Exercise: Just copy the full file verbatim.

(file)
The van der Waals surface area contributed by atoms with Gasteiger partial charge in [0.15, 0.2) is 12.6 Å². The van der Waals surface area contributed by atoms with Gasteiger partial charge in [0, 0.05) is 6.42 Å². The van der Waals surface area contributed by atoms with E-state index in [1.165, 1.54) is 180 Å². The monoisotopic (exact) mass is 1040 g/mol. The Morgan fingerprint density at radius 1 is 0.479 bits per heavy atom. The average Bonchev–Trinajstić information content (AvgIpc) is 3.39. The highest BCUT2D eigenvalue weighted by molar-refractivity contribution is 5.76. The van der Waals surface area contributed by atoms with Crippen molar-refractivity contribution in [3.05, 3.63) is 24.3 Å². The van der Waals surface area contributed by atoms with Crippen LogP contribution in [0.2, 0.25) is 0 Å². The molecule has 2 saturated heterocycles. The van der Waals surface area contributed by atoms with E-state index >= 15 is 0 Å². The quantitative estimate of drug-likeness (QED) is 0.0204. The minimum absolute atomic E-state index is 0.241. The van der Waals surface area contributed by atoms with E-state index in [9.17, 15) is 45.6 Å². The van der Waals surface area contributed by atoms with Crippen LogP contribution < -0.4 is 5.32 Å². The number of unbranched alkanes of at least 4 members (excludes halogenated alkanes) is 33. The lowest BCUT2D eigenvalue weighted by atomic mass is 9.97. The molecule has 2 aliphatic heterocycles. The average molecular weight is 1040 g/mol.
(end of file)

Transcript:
The van der Waals surface area contributed by atoms with Gasteiger partial charge in [0.15, 0.2) is 12.6 Å². The van der Waals surface area contributed by atoms with Gasteiger partial charge in [0, 0.05) is 6.42 Å². The van der Waals surface area contributed by atoms with E-state index in [1.165, 1.54) is 180 Å². The monoisotopic (exact) mass is 1040 g/mol. The Morgan fingerprint density at radius 1 is 0.479 bits per heavy atom. The average Bonchev–Trinajstić information content (AvgIpc) is 3.39. The highest BCUT2D eigenvalue weighted by molar-refractivity contribution is 5.76. The van der Waals surface area contributed by atoms with Crippen molar-refractivity contribution in [3.05, 3.63) is 24.3 Å². The van der Waals surface area contributed by atoms with Crippen LogP contribution in [0.2, 0.25) is 0 Å². The molecule has 2 saturated heterocycles. The van der Waals surface area contributed by atoms with E-state index >= 15 is 0 Å². The quantitative estimate of drug-likeness (QED) is 0.0204. The minimum absolute atomic E-state index is 0.241. The van der Waals surface area contributed by atoms with E-state index in [9.17, 15) is 45.6 Å². The van der Waals surface area contributed by atoms with Crippen LogP contribution < -0.4 is 5.32 Å². The number of unbranched alkanes of at least 4 members (excludes halogenated alkanes) is 33. The lowest BCUT2D eigenvalue weighted by atomic mass is 9.97. The molecule has 2 aliphatic heterocycles. The average molecular weight is 1040 g/mol.